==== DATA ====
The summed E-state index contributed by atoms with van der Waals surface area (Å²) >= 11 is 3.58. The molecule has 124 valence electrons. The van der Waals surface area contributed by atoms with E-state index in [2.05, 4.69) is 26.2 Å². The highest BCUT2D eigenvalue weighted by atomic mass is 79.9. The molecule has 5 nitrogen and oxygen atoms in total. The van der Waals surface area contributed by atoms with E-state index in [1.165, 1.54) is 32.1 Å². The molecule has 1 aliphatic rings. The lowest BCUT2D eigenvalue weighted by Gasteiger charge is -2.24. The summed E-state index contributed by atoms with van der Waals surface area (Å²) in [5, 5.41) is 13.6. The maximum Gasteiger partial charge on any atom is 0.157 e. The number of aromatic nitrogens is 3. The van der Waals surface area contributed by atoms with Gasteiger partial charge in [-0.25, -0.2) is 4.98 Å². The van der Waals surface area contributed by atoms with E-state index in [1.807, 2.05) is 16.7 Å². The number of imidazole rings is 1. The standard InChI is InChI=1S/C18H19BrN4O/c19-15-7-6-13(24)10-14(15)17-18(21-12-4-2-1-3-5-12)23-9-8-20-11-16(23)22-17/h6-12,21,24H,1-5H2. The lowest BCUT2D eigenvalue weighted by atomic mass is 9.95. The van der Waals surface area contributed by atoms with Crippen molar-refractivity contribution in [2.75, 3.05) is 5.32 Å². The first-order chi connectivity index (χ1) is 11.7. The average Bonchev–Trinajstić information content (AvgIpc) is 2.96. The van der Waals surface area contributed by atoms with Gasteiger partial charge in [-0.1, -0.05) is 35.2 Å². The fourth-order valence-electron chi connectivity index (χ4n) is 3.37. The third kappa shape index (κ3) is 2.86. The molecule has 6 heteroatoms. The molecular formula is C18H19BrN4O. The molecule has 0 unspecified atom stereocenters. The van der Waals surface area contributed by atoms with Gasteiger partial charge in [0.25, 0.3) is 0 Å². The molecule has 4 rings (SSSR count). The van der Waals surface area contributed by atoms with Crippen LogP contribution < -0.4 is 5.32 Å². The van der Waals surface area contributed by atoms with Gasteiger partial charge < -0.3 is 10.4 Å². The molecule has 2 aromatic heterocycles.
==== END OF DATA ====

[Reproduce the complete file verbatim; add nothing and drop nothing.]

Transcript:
The summed E-state index contributed by atoms with van der Waals surface area (Å²) >= 11 is 3.58. The molecule has 124 valence electrons. The van der Waals surface area contributed by atoms with E-state index in [2.05, 4.69) is 26.2 Å². The highest BCUT2D eigenvalue weighted by atomic mass is 79.9. The molecule has 5 nitrogen and oxygen atoms in total. The van der Waals surface area contributed by atoms with E-state index in [1.165, 1.54) is 32.1 Å². The molecule has 1 aliphatic rings. The lowest BCUT2D eigenvalue weighted by Gasteiger charge is -2.24. The summed E-state index contributed by atoms with van der Waals surface area (Å²) in [5, 5.41) is 13.6. The maximum Gasteiger partial charge on any atom is 0.157 e. The number of aromatic nitrogens is 3. The van der Waals surface area contributed by atoms with Gasteiger partial charge in [-0.25, -0.2) is 4.98 Å². The van der Waals surface area contributed by atoms with E-state index in [1.807, 2.05) is 16.7 Å². The number of imidazole rings is 1. The standard InChI is InChI=1S/C18H19BrN4O/c19-15-7-6-13(24)10-14(15)17-18(21-12-4-2-1-3-5-12)23-9-8-20-11-16(23)22-17/h6-12,21,24H,1-5H2. The lowest BCUT2D eigenvalue weighted by atomic mass is 9.95. The van der Waals surface area contributed by atoms with Crippen molar-refractivity contribution in [2.75, 3.05) is 5.32 Å². The first-order chi connectivity index (χ1) is 11.7. The average Bonchev–Trinajstić information content (AvgIpc) is 2.96. The van der Waals surface area contributed by atoms with Gasteiger partial charge in [-0.1, -0.05) is 35.2 Å². The fourth-order valence-electron chi connectivity index (χ4n) is 3.37. The third kappa shape index (κ3) is 2.86. The molecule has 6 heteroatoms. The molecular formula is C18H19BrN4O. The molecule has 0 unspecified atom stereocenters. The van der Waals surface area contributed by atoms with Gasteiger partial charge in [0.25, 0.3) is 0 Å². The molecule has 4 rings (SSSR count). The van der Waals surface area contributed by atoms with Crippen LogP contribution < -0.4 is 5.32 Å². The van der Waals surface area contributed by atoms with Gasteiger partial charge < -0.3 is 10.4 Å². The molecule has 2 aromatic heterocycles.